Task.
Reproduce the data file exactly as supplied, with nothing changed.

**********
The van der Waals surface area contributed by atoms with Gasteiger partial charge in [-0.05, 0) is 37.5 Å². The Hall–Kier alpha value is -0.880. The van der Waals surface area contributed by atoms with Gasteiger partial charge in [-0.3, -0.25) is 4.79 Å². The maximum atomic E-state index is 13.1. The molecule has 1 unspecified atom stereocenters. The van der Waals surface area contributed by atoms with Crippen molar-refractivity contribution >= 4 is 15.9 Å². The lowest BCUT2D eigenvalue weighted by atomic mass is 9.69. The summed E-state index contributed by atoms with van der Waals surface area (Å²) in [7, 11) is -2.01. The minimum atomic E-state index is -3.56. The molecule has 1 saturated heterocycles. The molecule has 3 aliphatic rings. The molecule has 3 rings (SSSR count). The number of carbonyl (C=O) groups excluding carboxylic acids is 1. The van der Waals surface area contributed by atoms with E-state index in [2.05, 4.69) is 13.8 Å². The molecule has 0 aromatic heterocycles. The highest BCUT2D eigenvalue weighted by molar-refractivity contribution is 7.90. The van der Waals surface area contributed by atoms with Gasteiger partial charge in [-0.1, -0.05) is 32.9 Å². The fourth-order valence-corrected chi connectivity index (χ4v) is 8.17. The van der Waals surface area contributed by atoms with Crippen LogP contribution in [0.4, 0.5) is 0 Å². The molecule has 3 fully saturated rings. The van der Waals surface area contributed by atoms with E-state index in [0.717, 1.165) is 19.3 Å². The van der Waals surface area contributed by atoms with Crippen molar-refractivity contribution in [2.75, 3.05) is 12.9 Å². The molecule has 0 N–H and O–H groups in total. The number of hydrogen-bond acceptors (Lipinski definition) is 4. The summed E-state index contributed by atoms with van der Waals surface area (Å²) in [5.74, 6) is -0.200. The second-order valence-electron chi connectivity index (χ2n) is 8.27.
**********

The van der Waals surface area contributed by atoms with Gasteiger partial charge in [-0.05, 0) is 37.5 Å². The Hall–Kier alpha value is -0.880. The van der Waals surface area contributed by atoms with Gasteiger partial charge in [-0.3, -0.25) is 4.79 Å². The maximum atomic E-state index is 13.1. The molecule has 1 unspecified atom stereocenters. The van der Waals surface area contributed by atoms with Crippen molar-refractivity contribution >= 4 is 15.9 Å². The lowest BCUT2D eigenvalue weighted by atomic mass is 9.69. The summed E-state index contributed by atoms with van der Waals surface area (Å²) in [7, 11) is -2.01. The minimum atomic E-state index is -3.56. The molecule has 1 saturated heterocycles. The molecule has 3 aliphatic rings. The molecule has 3 rings (SSSR count). The number of carbonyl (C=O) groups excluding carboxylic acids is 1. The van der Waals surface area contributed by atoms with E-state index in [2.05, 4.69) is 13.8 Å². The molecule has 0 aromatic heterocycles. The highest BCUT2D eigenvalue weighted by molar-refractivity contribution is 7.90. The van der Waals surface area contributed by atoms with Gasteiger partial charge in [-0.1, -0.05) is 32.9 Å². The fourth-order valence-corrected chi connectivity index (χ4v) is 8.17. The van der Waals surface area contributed by atoms with Crippen LogP contribution in [0.4, 0.5) is 0 Å². The molecule has 3 fully saturated rings. The van der Waals surface area contributed by atoms with E-state index in [0.717, 1.165) is 19.3 Å². The van der Waals surface area contributed by atoms with Crippen molar-refractivity contribution in [2.75, 3.05) is 12.9 Å². The molecule has 0 N–H and O–H groups in total. The number of hydrogen-bond acceptors (Lipinski definition) is 4. The summed E-state index contributed by atoms with van der Waals surface area (Å²) in [5.74, 6) is -0.200. The second-order valence-electron chi connectivity index (χ2n) is 8.27.